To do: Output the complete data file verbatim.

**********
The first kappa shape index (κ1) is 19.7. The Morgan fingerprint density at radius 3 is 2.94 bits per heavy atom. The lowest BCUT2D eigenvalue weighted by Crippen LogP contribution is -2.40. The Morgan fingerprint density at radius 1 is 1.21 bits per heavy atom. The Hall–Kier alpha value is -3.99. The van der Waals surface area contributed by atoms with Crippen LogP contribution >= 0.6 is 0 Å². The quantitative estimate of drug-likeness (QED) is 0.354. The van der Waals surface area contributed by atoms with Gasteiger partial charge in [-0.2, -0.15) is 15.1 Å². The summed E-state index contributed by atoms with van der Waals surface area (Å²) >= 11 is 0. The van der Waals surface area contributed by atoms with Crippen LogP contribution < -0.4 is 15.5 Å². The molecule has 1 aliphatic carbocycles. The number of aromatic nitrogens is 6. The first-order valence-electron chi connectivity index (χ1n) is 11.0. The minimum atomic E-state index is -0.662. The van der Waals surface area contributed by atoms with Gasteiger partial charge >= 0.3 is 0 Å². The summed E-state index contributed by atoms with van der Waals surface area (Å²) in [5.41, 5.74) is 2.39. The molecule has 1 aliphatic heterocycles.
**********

The first kappa shape index (κ1) is 19.7. The Morgan fingerprint density at radius 3 is 2.94 bits per heavy atom. The lowest BCUT2D eigenvalue weighted by Crippen LogP contribution is -2.40. The Morgan fingerprint density at radius 1 is 1.21 bits per heavy atom. The Hall–Kier alpha value is -3.99. The van der Waals surface area contributed by atoms with Crippen LogP contribution >= 0.6 is 0 Å². The quantitative estimate of drug-likeness (QED) is 0.354. The van der Waals surface area contributed by atoms with Gasteiger partial charge in [-0.2, -0.15) is 15.1 Å². The summed E-state index contributed by atoms with van der Waals surface area (Å²) >= 11 is 0. The van der Waals surface area contributed by atoms with Crippen LogP contribution < -0.4 is 15.5 Å². The molecule has 1 aliphatic carbocycles. The number of aromatic nitrogens is 6. The first-order valence-electron chi connectivity index (χ1n) is 11.0. The minimum atomic E-state index is -0.662. The van der Waals surface area contributed by atoms with Gasteiger partial charge >= 0.3 is 0 Å². The summed E-state index contributed by atoms with van der Waals surface area (Å²) in [5.41, 5.74) is 2.39. The molecule has 1 aliphatic heterocycles.